January 19, 1995
LLOYD F. UKWU, P.C., APPELLANT
BELL ATLANTIC-WASHINGTON, D.C. INC., APPELLEE
Appeal from the Superior Court of the District of Columbia, Civil Division. (Hon. Steffen W. Graae, Trial Judge).
Before Ferren, Steadman, and King, Associate Judges.
The opinion of the court was delivered by: Ferren
FERREN, Associate Judge: Appellant Lloyd F. Ukwu appeals from a trial court order dismissing his counterclaim against Bell Atlantic without prejudice. Ukwu alleges that the trial court abused its discretion. We affirm.
On February 22, 1993, Bell Atlantic filed a complaint against Ukwu and a summons was issued. On March 29, 1993, the summons and complaint were served on Ukwu by hand delivery at his place of business. Ukwu did not respond to the complaint, and, on June 4, 1993, the court entered a default judgment against him in the amount of $4,248, plus interest and costs. On June 15, 1993, Ukwu filed an answer, counterclaim, and jury demand. On July 9, 1993, Bell Atlantic filed a motion to strike Ukwu's answer, counterclaim, and jury demand. Ukwu did not respond to the motion to strike. However, on July 23, 1993, Ukwu filed a motion to quash service and set aside order of default judgment. On August 16, 1993, Bell Atlantic filed an opposition to Ukwu's motion.
On September 21, 1993, the trial court granted Ukwu's motion. The court's order relieved Ukwu of the default judgment, accepted for filing his answer to Bell Atlantic's original complaint, denied Bell Atlantic's motion to strike, and stated that the case would be reset for an initial scheduling conference. On September 21, 1993 the Superior Court Clerk's office sent notice to Bell Atlantic and Ukwu that an initial scheduling conference would be held on October 22, 1993 at 9:30 a.m. in courtroom #200 of the Superior Court.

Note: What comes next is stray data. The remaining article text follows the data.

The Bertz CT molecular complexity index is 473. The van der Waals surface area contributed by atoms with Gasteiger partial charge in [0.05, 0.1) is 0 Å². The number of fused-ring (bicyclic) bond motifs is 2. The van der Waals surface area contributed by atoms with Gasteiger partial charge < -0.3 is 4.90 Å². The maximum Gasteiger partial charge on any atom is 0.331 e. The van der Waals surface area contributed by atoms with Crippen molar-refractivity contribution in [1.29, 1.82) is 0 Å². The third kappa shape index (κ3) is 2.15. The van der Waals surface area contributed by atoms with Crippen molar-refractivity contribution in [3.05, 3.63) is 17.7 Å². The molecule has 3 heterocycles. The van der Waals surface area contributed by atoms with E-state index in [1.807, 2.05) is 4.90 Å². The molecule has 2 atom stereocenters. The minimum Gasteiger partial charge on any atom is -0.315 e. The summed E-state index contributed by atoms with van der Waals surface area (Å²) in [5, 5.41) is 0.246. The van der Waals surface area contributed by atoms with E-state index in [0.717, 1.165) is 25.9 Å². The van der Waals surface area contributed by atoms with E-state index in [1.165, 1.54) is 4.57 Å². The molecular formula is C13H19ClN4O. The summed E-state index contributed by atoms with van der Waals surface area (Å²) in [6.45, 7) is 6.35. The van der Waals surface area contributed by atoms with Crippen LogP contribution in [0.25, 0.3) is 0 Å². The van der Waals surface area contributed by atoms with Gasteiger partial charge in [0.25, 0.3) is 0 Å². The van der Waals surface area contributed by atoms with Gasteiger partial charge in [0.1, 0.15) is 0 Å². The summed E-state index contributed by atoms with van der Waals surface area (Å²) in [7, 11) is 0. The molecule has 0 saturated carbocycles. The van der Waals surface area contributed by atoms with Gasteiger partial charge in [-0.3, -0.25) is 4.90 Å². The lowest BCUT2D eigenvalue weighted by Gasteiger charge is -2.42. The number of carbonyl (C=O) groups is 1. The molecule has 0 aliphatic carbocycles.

On October 5, 1993, Bell Atlantic filed a motion to dismiss Ukwu's counterclaim for failure to comply with Super. Ct. Civ. R. 10(b) concerning the form of his pleadings. Ukwu did not respond to this motion. On October 22, 1993 Ukwu failed to appear at the scheduling conference. Based on Ukwu's failure to appear, the trial court granted Bell Atlantic's motion to dismiss Ukwu's counterclaim "with prejudice" and reinstated the judgment against Ukwu in the amount of $4,248, plus interest and costs.
On November 17, 1993, Ukwu filed a motion to set aside the order dismissing the counterclaim. This motion requested the trial court to vacate its dismissal of Ukwu's counterclaim pursuant to Super. Ct. Civ. R. 60 (b)(1) because Ukwu had not received notice of the October 22 scheduling conference. Bell Atlantic filed a motion in opposition. On February 25, 1994, the trial court entered an Order vacating the dismissal of Ukwu's counterclaim "with prejudice," but reentering the dismissal of the counterclaim "without prejudice." It is from the trial court's Order of February 25, 1994, dismissing his counterclaim without prejudice that Ukwu now appeals.
Although neither party has raised the jurisdictional issue, we note at the outset that the trial court's order dismissing appellant's counterclaim without prejudice, is an appealable final order. See D.C. Code § 11-721 (a)(1) (1989 Repl.); State Farm Mut Auto Ins. Co. v. Brown, 593 A.2d 184, 185 (D.C. 1991); Montgomery Ward & Co. v. Smith, 412 A.2d 728, 729 (D.C. 1980).
Appellant contends the trial court abused its discretion because it dismissed his complaint without prejudice, absent any showing that he had deliberately failed to prosecute his claim. However, the absence of evidence showing a deliberate failure to prosecute was precisely the reason that the trial court, on February 25, 1994, vacated its earlier dismissal with prejudice and, instead, entered a dismissal without prejudice:
No evidence was presented clearly showing Defendant's failure to prosecute was willful or deliberate; rather, Defendant's failure to prosecute was negligent. Therefore, the dismissal with prejudice should be vacated and reentered as dismissal without prejudice.